Thursday, February 22, 2007

Snake oil

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Snakes twice in one week? Well, not really. Snake oil.

I'm not talking about the Chinese remedy shéyóu, often used as a remedy for inflammation and pain. I'm talking about supposedly miraculous 'medical' remedies made from mysterious and magical ingredients. Remember some of those old Westerns? They always had a snake oil salesman character in there someone, a travelling doctor with dubious credentials, hawking some magical cure for all ills.

It seems 'snake oil cures' are alive and well.

The most potent current example comes from Ghana where President Yahya Jammeh claims to have developed a cure for AIDS. The cure involves seven plants used to produce a combination of products for application to the patient and a tea which patients drink. Patients must also must stop drinking alcohol, tea and coffee, avoid kola nuts and sex during treatment. The cure is expected to take 30 days.

The real concern is that patients are also requested to cease taking anti-retroviral drugs which can lead to a weakening of the immune system and increase risk of infection.

President Jammeh is sending his patients for testing. I guess the proof will be in the pudding so to speak. So far, anecdotal evidence suggests the patients are feeling better. Effective treatment or simply a placebo effect?

In a continent devastated by the highest rates of HIV infection in the world, it is understandable how individuals could attach hope to any suggestion of a cure or treatment, no matter how outlandish the claim. However, as Dr Antonio Filipe, the local head of the World Health Organisation, seeks to remind us all, "As the World Health Organisation, we would like to state quite clearly the following - so far, there is no cure for AIDS."


'A new all-time low' by Ben Goldacre at Bad Science talks about the treatment of Zackie Achmat
and his fight to secure HIV medications for all against those who claim HIV medications causes AIDS, not HIV itself.

Thank you to Sisiphus for drawing my attention to this link.



Dr. Deborah Serani said...

Oh, this is just terrible to read. No matter how much I learn about the psyche and people, I am still in awe of things like this.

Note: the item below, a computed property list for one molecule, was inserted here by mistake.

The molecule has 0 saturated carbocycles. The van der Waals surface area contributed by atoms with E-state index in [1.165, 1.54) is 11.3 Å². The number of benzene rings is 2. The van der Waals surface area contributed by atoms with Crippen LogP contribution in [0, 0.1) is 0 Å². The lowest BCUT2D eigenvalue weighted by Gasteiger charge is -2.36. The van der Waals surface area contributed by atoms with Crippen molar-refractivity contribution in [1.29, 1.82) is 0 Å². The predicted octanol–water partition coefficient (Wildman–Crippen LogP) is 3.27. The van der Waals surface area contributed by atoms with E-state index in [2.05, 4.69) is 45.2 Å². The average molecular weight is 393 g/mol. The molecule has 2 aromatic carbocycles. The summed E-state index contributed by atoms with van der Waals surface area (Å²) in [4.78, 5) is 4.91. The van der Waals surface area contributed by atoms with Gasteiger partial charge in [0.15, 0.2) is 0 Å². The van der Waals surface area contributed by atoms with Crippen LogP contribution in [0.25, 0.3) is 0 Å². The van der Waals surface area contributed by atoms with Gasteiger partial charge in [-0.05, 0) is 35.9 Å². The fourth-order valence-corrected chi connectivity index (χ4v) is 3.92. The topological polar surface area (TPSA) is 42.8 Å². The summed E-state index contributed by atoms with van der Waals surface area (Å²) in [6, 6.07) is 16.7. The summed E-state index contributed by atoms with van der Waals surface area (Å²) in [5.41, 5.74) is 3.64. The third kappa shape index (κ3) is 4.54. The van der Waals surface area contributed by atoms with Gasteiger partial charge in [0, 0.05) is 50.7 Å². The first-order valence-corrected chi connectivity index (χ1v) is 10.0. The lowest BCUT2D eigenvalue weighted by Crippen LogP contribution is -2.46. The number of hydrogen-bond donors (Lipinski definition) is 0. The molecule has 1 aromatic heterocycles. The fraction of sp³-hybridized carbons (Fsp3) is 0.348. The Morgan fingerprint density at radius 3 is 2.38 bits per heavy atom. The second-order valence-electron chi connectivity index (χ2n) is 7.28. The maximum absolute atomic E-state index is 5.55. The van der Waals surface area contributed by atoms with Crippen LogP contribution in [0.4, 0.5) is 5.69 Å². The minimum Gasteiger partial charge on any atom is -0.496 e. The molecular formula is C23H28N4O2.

Alison said...

I'm glad you've drawn attention to HIV. I was just thinking the other day that this discussion is now largely absent - not "fashionable" anymore I guess.

psychosomartyr said...

Aetiology has a discussion of the success rate of this cure: "Jammeh has gone to great lengths to prove his claim, sending blood samples of the first nine patients to a lab in Senegal for testing. A letter on the lab's stationery indicates that of the nine, four had undetectable viral loads, one had a moderate viral load and three had high loads, a result posted on the government's Web site as proof of a cure...there was no baseline measurement taken for this. Those who had undetectable viral loads easily could have had them at that level prior to treatment, so it can't be said that the treatment reduced the viral levels in the blood. Second, one with "moderate" and three with high viral loads--and he's touting that as "proof" of his cure?"

It's very distressing.

sisiphusledge said...

I read Ben Goldacre's column on the problem of 'snake oil' type remedies several weeks back and was very distressed. Rather than flood your comments column with what he was saying, I'll leave a link to his post:-

When I was still dancing, prior to medicine, many people tried to disuade Rudolf Nureyev from taking anti-HIV drugs. Not a great deal was known then (the early 1980's) and he would have stacks of bottles all full, because someone else had suggested that sunshine or vitamin 'x' was what he needed. Because he so desperatelt wanted to believe that he did not need the pharmaceuticals which made him feel ill to boot, he didn't take the very drugs that might have helped him.

Very sad.

HP said...

Hi Alison,
Exactly right. There's a kind of HIV/AIDS fatigue going on I think. See

Hi Psychosomatyr,
Have to admire the science of it all. Not. It is distressing because, at the end of the day, it's promoting false hope and steering people away from treatment that has at least proved to be helpful.

Hi Sisiphus,
Thank you so much for that link. Very interesting stuff. I hadn't heard anything about that. If you don't mind, I will update the post to include the link.
Extremely sad about Nureyev. Desperate circumstances make people extremely vulnerable to this kind of thing..It would hurt so much if they also continued mainstream treatment alongside.

Patient Anonymous said...

I am speechless. I spent a few years volunteering in an HIV/AIDS hospice and it was the area where I wanted to work had I pursued nursing. Reading that article was just...ugh.

jumpinginpuddles said...

why oh why do people believe this stuff :O

HP said...

Hi Patient Anonymous,
It is just plain awful.

One word I guess. Desperation.